Artslink International Thailand 2018

Artslink international is an occasional series of arts and cultural magazines produced by participants and collaborators with Charnwood Arts.  The magazines both reflect and initiate new connections between Charnwood, Leicester(shire) and other locations around the globe.

Welcome Royal Lord Project 2018

This was the second project undertaken by Charnwood Arts to create a link with this triennial festival and the community which supports it in the Southern Taiwanese fishing port of Donggang. 


Beautiful Life: Memory and Nostalgia was the second major collaboration between curator, artist and academic Ming Turner and Charnwood Arts and involved the creation of a programme of exhibitions and participatory work that took place in the UK and Taiwan. 


The exhibitions involved artists from the UK, Taiwan, India, Poland, Pakistan, Philipines, USA and Egypt and took place at the beautiful South Hill Park in Bracknell and Atkin's Gallery in Hinckley, UK and at Pier 2 Art District in Kaohsiung. 



The Charnwood Great War Centenary Project Archive provides an online compilation of activities, projects and outputs between 2014 and 2017, realated to the commemoration of World War One across Charnwood.



Bare Bones Border Morris started in 1985 following a meeting of a group of friends in the pub who thought it seemed like a good idea!  After an initial practice period the side first danced out in public in summer 1986 and was still going strong in 2018! 


Many people have come and gone over the years but there are still a few original members.  The repertoire of dances has increased as members of the group have devised new ones but the kit they wear is still essentially the same as that originally worn, colours in Green, Red, Black and Yellow.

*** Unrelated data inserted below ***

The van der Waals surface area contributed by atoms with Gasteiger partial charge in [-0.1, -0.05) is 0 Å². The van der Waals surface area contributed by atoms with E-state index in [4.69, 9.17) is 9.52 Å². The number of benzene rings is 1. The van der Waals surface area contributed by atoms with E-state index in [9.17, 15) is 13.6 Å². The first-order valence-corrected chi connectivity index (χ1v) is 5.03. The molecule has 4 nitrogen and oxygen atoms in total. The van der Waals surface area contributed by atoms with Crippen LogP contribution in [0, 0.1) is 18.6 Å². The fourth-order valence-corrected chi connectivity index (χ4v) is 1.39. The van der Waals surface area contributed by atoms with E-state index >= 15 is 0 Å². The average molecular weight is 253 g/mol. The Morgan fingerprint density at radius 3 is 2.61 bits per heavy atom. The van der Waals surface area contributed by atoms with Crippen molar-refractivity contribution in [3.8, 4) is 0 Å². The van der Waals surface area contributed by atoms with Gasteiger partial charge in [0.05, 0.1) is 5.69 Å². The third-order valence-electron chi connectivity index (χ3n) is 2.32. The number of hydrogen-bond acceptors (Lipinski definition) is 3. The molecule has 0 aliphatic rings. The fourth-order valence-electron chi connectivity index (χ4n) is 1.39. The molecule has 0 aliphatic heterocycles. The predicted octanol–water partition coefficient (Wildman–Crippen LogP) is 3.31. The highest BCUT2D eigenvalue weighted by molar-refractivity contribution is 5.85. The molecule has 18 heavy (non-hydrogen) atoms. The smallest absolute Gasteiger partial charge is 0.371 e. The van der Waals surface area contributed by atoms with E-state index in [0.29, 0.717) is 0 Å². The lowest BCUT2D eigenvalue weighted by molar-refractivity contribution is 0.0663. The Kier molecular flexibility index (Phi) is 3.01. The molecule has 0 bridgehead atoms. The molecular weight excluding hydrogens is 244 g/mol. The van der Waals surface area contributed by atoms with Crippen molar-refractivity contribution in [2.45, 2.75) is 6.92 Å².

This exhibition, commissioned by the Mayor of Charnwood, Councillor Mike Jones, in 2006  arose from an ongoing dialogue which is now over 50 years of multi-faith work in Charnwood borough. This area has a long tradition of taking a lead in what is rapidly becoming a more urgent series of debates around the country. What do we mean by faith? What does it mean to us personally when all the trappings of our cultural differences are stripped away? How can we get to the essential meanings which may unite us as human beings?


The sun shone on the righteous this year as Picnic in the Park celebrated its 37th year! 


Charnwood Arts began this event with Rosebery Arts as a three day event back in 1980 and many hundreds of artists have graced Loughborough's beautiful Queen's Park since that date, including parades and performances in the town. 



The original Fair Charter was granted to Loughborough in 1221 for an annual event held on the 31st of July. This was renewed and extended seven years later to cover three days around the Feast of St Peter.


A third Charter was granted a year later in 1228 by Henry III to Hugh Le Despenser, Lord of the Manor of Loughborough, and related to the Feast of All Souls. Changes to the calendar introduced in 1752 resulted in the loss of eleven days and the date of the fair became the 13th of November.



Every Autumn Leicester's Belgrave Road and Cossington Park Recreation Ground come alive with the celebration of the Indian festival of Diwali. In 2013 the production of 'Spellbound' by outdoor performance specialists 'Walk the Plank' brought the age old story of Sita and Rama to life.


Re-told through a mixture of shadow puppetry, live shadow performers, pyrotechnics, music, narration and spectacular fire sculptures the company electrified the thousands of people who came to watch. Diwali is also known as Deepavali and the "festival of lights".



Beyond Borders - A Sense of Belonging The images in this book originated as part of an East Midlands regional initiative between a number of arts organisations and academic partners. The initial programme was primarily funded through the Arts and Humanities Research Council and led by Loughborough University. It culminated in an exhibition at the Bonington Gallery in Nottingham.The wooden, painted panels, which are the subject of this book, were also exhibited at the Whitworth Gallery in Manchester.

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